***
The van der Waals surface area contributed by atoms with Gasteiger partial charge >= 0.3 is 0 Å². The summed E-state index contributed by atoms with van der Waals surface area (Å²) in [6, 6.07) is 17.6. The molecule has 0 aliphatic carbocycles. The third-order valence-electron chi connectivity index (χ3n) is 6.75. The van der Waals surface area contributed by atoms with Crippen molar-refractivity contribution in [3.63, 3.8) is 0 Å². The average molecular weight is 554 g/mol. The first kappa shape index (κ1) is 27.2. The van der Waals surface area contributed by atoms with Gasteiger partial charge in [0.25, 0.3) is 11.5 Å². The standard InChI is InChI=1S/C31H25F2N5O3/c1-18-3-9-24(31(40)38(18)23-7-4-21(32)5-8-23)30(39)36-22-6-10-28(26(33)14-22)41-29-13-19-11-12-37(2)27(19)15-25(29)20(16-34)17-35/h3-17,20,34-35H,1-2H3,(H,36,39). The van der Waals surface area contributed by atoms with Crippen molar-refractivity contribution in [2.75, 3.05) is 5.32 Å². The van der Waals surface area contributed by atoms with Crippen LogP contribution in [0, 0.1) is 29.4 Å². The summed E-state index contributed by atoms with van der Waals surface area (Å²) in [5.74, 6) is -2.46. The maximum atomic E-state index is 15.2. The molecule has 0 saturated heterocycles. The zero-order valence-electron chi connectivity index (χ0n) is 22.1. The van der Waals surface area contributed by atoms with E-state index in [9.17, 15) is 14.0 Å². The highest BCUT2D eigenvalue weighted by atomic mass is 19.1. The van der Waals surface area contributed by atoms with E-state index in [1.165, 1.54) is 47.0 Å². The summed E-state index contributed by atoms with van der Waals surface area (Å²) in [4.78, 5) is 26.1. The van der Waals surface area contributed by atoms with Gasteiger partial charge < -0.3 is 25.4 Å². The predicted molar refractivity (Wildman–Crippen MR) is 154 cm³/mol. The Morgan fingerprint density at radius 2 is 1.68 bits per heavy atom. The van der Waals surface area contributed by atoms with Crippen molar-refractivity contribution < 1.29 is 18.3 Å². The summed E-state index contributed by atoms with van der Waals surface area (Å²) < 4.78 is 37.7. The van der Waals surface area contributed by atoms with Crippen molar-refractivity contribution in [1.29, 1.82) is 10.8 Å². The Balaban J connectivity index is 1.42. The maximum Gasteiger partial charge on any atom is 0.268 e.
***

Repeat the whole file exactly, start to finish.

The van der Waals surface area contributed by atoms with Gasteiger partial charge >= 0.3 is 0 Å². The summed E-state index contributed by atoms with van der Waals surface area (Å²) in [6, 6.07) is 17.6. The molecule has 0 aliphatic carbocycles. The third-order valence-electron chi connectivity index (χ3n) is 6.75. The van der Waals surface area contributed by atoms with Crippen molar-refractivity contribution in [3.63, 3.8) is 0 Å². The average molecular weight is 554 g/mol. The first kappa shape index (κ1) is 27.2. The van der Waals surface area contributed by atoms with Gasteiger partial charge in [0.25, 0.3) is 11.5 Å². The standard InChI is InChI=1S/C31H25F2N5O3/c1-18-3-9-24(31(40)38(18)23-7-4-21(32)5-8-23)30(39)36-22-6-10-28(26(33)14-22)41-29-13-19-11-12-37(2)27(19)15-25(29)20(16-34)17-35/h3-17,20,34-35H,1-2H3,(H,36,39). The van der Waals surface area contributed by atoms with Crippen molar-refractivity contribution in [2.75, 3.05) is 5.32 Å². The van der Waals surface area contributed by atoms with Crippen LogP contribution in [0, 0.1) is 29.4 Å². The summed E-state index contributed by atoms with van der Waals surface area (Å²) in [5.74, 6) is -2.46. The maximum atomic E-state index is 15.2. The molecule has 0 saturated heterocycles. The zero-order valence-electron chi connectivity index (χ0n) is 22.1. The van der Waals surface area contributed by atoms with E-state index in [9.17, 15) is 14.0 Å². The highest BCUT2D eigenvalue weighted by atomic mass is 19.1. The van der Waals surface area contributed by atoms with E-state index in [1.165, 1.54) is 47.0 Å². The summed E-state index contributed by atoms with van der Waals surface area (Å²) in [4.78, 5) is 26.1. The van der Waals surface area contributed by atoms with Gasteiger partial charge < -0.3 is 25.4 Å². The predicted molar refractivity (Wildman–Crippen MR) is 154 cm³/mol. The Morgan fingerprint density at radius 2 is 1.68 bits per heavy atom. The van der Waals surface area contributed by atoms with Crippen molar-refractivity contribution < 1.29 is 18.3 Å². The summed E-state index contributed by atoms with van der Waals surface area (Å²) < 4.78 is 37.7. The van der Waals surface area contributed by atoms with Crippen molar-refractivity contribution in [1.29, 1.82) is 10.8 Å². The Balaban J connectivity index is 1.42. The maximum Gasteiger partial charge on any atom is 0.268 e.